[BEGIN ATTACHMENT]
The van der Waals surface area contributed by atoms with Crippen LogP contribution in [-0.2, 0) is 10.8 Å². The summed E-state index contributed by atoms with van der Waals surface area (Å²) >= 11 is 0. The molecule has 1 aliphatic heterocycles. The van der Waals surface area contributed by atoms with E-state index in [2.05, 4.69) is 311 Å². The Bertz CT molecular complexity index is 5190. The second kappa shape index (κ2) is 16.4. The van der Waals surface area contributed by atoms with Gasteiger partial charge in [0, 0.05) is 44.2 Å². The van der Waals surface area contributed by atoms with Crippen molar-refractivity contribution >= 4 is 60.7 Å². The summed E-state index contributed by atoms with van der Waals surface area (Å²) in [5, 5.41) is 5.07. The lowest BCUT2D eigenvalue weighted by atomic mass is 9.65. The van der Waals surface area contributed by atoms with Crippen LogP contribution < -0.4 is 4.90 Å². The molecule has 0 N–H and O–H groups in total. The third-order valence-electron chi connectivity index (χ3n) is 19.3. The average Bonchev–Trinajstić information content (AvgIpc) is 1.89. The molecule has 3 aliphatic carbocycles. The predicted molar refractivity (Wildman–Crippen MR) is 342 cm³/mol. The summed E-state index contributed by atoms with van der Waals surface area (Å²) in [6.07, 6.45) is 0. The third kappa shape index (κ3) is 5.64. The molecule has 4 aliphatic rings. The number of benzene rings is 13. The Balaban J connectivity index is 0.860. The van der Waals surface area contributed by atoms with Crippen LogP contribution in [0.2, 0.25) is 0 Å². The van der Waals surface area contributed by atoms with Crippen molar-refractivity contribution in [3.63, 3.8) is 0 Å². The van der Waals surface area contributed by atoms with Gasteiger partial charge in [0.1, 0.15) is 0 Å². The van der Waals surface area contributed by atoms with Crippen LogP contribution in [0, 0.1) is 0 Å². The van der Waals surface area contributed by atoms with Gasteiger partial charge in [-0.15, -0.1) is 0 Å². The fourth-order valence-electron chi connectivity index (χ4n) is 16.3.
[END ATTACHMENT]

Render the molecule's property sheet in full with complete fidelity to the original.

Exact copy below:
The van der Waals surface area contributed by atoms with Crippen LogP contribution in [-0.2, 0) is 10.8 Å². The summed E-state index contributed by atoms with van der Waals surface area (Å²) >= 11 is 0. The molecule has 1 aliphatic heterocycles. The van der Waals surface area contributed by atoms with E-state index in [2.05, 4.69) is 311 Å². The Bertz CT molecular complexity index is 5190. The second kappa shape index (κ2) is 16.4. The van der Waals surface area contributed by atoms with Gasteiger partial charge in [0, 0.05) is 44.2 Å². The van der Waals surface area contributed by atoms with Crippen molar-refractivity contribution >= 4 is 60.7 Å². The summed E-state index contributed by atoms with van der Waals surface area (Å²) in [5, 5.41) is 5.07. The lowest BCUT2D eigenvalue weighted by atomic mass is 9.65. The van der Waals surface area contributed by atoms with Crippen LogP contribution < -0.4 is 4.90 Å². The molecule has 0 N–H and O–H groups in total. The third-order valence-electron chi connectivity index (χ3n) is 19.3. The average Bonchev–Trinajstić information content (AvgIpc) is 1.89. The molecule has 3 aliphatic carbocycles. The predicted molar refractivity (Wildman–Crippen MR) is 342 cm³/mol. The summed E-state index contributed by atoms with van der Waals surface area (Å²) in [6.07, 6.45) is 0. The third kappa shape index (κ3) is 5.64. The molecule has 4 aliphatic rings. The number of benzene rings is 13. The Balaban J connectivity index is 0.860. The van der Waals surface area contributed by atoms with Crippen LogP contribution in [0.2, 0.25) is 0 Å². The van der Waals surface area contributed by atoms with Crippen molar-refractivity contribution in [3.63, 3.8) is 0 Å². The van der Waals surface area contributed by atoms with Gasteiger partial charge in [0.1, 0.15) is 0 Å². The van der Waals surface area contributed by atoms with Crippen LogP contribution in [0, 0.1) is 0 Å². The van der Waals surface area contributed by atoms with Gasteiger partial charge in [-0.15, -0.1) is 0 Å². The fourth-order valence-electron chi connectivity index (χ4n) is 16.3.